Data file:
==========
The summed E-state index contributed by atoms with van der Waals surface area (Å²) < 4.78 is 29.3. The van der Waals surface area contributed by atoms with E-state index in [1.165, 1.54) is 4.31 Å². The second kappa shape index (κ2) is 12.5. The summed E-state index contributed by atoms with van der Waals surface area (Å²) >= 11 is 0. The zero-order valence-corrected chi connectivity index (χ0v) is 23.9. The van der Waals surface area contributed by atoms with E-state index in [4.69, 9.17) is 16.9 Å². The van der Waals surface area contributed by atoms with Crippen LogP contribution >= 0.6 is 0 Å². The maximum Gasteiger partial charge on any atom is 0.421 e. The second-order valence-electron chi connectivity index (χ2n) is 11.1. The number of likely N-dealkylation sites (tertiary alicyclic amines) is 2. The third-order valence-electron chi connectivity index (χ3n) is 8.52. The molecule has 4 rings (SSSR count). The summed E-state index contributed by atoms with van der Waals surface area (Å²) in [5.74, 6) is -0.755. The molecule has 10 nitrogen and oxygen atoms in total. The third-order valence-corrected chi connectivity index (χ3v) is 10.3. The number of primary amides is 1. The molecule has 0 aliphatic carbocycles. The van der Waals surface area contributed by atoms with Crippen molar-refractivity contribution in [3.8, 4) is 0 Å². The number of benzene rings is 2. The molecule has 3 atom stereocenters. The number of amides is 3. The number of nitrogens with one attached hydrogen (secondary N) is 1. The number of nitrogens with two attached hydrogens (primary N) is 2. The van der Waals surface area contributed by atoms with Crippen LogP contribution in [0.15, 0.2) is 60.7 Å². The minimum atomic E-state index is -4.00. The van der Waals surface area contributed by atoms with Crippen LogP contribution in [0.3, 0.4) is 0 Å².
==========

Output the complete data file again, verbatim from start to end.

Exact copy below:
The summed E-state index contributed by atoms with van der Waals surface area (Å²) < 4.78 is 29.3. The van der Waals surface area contributed by atoms with E-state index in [1.165, 1.54) is 4.31 Å². The second kappa shape index (κ2) is 12.5. The summed E-state index contributed by atoms with van der Waals surface area (Å²) >= 11 is 0. The zero-order valence-corrected chi connectivity index (χ0v) is 23.9. The van der Waals surface area contributed by atoms with E-state index in [4.69, 9.17) is 16.9 Å². The van der Waals surface area contributed by atoms with Crippen LogP contribution >= 0.6 is 0 Å². The maximum Gasteiger partial charge on any atom is 0.421 e. The second-order valence-electron chi connectivity index (χ2n) is 11.1. The number of likely N-dealkylation sites (tertiary alicyclic amines) is 2. The third-order valence-electron chi connectivity index (χ3n) is 8.52. The molecule has 4 rings (SSSR count). The summed E-state index contributed by atoms with van der Waals surface area (Å²) in [5.74, 6) is -0.755. The molecule has 10 nitrogen and oxygen atoms in total. The third-order valence-corrected chi connectivity index (χ3v) is 10.3. The number of primary amides is 1. The molecule has 0 aliphatic carbocycles. The van der Waals surface area contributed by atoms with Crippen molar-refractivity contribution in [3.8, 4) is 0 Å². The number of benzene rings is 2. The molecule has 3 atom stereocenters. The number of amides is 3. The number of nitrogens with one attached hydrogen (secondary N) is 1. The number of nitrogens with two attached hydrogens (primary N) is 2. The van der Waals surface area contributed by atoms with Crippen LogP contribution in [0.15, 0.2) is 60.7 Å². The minimum atomic E-state index is -4.00. The van der Waals surface area contributed by atoms with Crippen LogP contribution in [0.3, 0.4) is 0 Å².